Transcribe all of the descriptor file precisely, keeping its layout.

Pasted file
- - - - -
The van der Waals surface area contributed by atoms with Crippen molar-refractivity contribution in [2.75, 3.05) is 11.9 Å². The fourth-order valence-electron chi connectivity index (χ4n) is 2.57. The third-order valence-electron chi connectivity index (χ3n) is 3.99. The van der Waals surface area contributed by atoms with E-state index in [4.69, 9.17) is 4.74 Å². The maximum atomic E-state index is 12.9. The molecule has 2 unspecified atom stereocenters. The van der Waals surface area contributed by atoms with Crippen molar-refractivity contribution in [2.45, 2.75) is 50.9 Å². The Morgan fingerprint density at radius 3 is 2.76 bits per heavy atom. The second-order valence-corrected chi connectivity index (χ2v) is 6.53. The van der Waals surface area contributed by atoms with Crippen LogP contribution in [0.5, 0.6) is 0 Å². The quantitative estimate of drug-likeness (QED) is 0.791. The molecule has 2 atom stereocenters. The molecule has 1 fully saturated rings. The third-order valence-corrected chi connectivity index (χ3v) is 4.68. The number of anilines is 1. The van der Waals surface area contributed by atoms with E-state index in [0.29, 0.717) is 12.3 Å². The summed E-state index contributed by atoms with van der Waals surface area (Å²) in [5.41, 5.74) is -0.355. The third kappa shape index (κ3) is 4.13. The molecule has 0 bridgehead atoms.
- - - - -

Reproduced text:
The van der Waals surface area contributed by atoms with Crippen molar-refractivity contribution in [2.75, 3.05) is 11.9 Å². The fourth-order valence-electron chi connectivity index (χ4n) is 2.57. The third-order valence-electron chi connectivity index (χ3n) is 3.99. The van der Waals surface area contributed by atoms with E-state index in [4.69, 9.17) is 4.74 Å². The maximum atomic E-state index is 12.9. The molecule has 2 unspecified atom stereocenters. The van der Waals surface area contributed by atoms with Crippen molar-refractivity contribution in [2.45, 2.75) is 50.9 Å². The Morgan fingerprint density at radius 3 is 2.76 bits per heavy atom. The second-order valence-corrected chi connectivity index (χ2v) is 6.53. The van der Waals surface area contributed by atoms with Crippen LogP contribution in [0.5, 0.6) is 0 Å². The quantitative estimate of drug-likeness (QED) is 0.791. The molecule has 2 atom stereocenters. The molecule has 1 fully saturated rings. The third-order valence-corrected chi connectivity index (χ3v) is 4.68. The number of anilines is 1. The van der Waals surface area contributed by atoms with E-state index in [0.29, 0.717) is 12.3 Å². The summed E-state index contributed by atoms with van der Waals surface area (Å²) in [5.41, 5.74) is -0.355. The third kappa shape index (κ3) is 4.13. The molecule has 0 bridgehead atoms.